Will Google Wave Shape the Future of Online Communication?

    November 6, 2009
    Chris Crum

To be clear, I don’t consider myself an expert on Google Wave by any stretch of the imagination, but based on what I have learned about it, these are my responses to frequently asked Google Wave questions. These are just my opinions.

We’d love to hear your opinions about Google Wave. Share them here.

Will Google Wave replace email?

No. It may replace email in the same way that social networks already have. Social networks have not replaced email in general. They have, however replaced it in some cases for some people. For example, friends may send each other a quick note via Facebook message rather than email. However, chances are one of those friends was emailed by Facebook alerting them that they had a new message. For more reasons on why social media (and I include Wave in this) won’t replace email, read this article.

Will Google Wave catch on with the general public?

Obviously, it’s incredibly early to tell if Google Wave will catch on on a massive scale. For that matter, what does "catching on" really mean? Does it mean to the extent of email? To the extent of Facebook? Twitter? There are pretty wide gaps between these. Will it catch on to the extent of RSS? Who knows. If you want my honest opinion, I don’t think it will achieve Facebook-like status. I’m not sure that it will achieve Twitter-like status either, which is just a fraction of what Facebook has.

If Compete’s numbers for the US are any indication, Gmail doesn’t even come close to attracting the unique users that Twitter does anymore. I have a hard time accepting that Google Wave will be bigger than Gmail (though it’s certainly possible). 

Will Google Wave catch on in the workplace?

If Google Wave catches on anywhere, I think it could catch on in the workplace. Lots of companies are using Google Apps, and now that Google is marketing that aggressively, that is likely going to increase big time. With the right promotion and integration, I could easily see Google Wave working its way into the mix there. The very collaborative nature of Google Wave caters to work-related use.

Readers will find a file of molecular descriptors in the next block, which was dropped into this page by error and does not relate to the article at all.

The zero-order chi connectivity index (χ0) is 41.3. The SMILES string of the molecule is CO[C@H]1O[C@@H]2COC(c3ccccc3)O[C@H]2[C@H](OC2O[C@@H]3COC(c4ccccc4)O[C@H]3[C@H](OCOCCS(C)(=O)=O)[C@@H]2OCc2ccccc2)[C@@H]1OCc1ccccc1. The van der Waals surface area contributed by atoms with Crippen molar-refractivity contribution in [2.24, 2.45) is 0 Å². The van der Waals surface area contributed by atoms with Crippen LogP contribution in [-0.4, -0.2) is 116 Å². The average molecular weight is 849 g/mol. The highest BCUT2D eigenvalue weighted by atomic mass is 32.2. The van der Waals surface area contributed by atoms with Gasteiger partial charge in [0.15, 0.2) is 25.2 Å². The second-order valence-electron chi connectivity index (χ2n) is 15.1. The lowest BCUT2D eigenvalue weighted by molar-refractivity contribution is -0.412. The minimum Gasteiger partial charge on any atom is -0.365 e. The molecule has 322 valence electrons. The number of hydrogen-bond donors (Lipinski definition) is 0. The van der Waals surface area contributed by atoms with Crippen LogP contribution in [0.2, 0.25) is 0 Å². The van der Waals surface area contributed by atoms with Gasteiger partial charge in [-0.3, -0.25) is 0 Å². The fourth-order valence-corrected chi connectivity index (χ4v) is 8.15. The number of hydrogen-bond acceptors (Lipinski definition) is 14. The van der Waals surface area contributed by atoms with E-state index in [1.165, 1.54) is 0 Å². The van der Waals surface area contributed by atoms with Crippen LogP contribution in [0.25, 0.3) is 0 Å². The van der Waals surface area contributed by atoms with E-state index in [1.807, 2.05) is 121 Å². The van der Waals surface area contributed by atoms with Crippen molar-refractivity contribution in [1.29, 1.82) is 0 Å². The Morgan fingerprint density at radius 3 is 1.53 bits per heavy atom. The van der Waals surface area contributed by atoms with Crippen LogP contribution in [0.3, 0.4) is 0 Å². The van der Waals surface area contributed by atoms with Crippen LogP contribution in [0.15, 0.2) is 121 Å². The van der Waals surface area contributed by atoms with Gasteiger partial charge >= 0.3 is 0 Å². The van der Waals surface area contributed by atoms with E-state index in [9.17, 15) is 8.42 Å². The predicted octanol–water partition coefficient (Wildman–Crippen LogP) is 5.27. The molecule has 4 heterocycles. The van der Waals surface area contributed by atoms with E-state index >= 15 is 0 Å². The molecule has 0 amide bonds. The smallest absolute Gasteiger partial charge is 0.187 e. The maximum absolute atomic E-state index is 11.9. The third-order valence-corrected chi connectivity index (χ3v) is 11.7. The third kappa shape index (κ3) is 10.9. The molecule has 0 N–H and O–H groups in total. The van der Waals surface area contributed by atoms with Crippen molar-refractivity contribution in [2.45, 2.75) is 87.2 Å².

At this point, Google Wave is in its very early stages, and over the coming months and probably years, we are going to continue to see improvements and innovations made with it. Will that translate into widespread adoption? I’m not so sure.

I think people are going to have a hard time figuring out why they should be using it. I also think people are getting tired of having more accounts to keep up with (although this would be connected to your Google account).

If Wave brings all of their contacts and socializing into one central hub, it’s going to have some competition. Mozilla is already working on Raindrop, which sounds like a pretty useful tool. There will be others.

On the other hand, it could go the Twitter route, where people will struggle to "get it" for a long time, and slowly start finding uses that suit them. That "ah-ha moment" hasn’t come for everybody that’s used Twitter yet either, but there’s no denying that service has made its mark on popular culture.

I don’t want to sound anti-Wave here. It seems cool and potentially useful. Worst case scenario, it is just another tool that you can use if you want, which may or may not make your life (and work) easier. Best case (for Google at least), it becomes like email (or to a lesser extent Facebook) in the sense that it is practically unavoidable to use because everyone you know uses it and if you don’t you will be out of the loop. At this point, I’m just leaning toward the former.

Do you think Google Wave is going to change the world or do you think it’s being over-hyped? Discuss here.

Related Articles:

Google Wave Simplified: How it Basically Works

Mozilla Aims to Integrate Social Media and Email into One Inbox

Google Gets Serious About Marketing Apps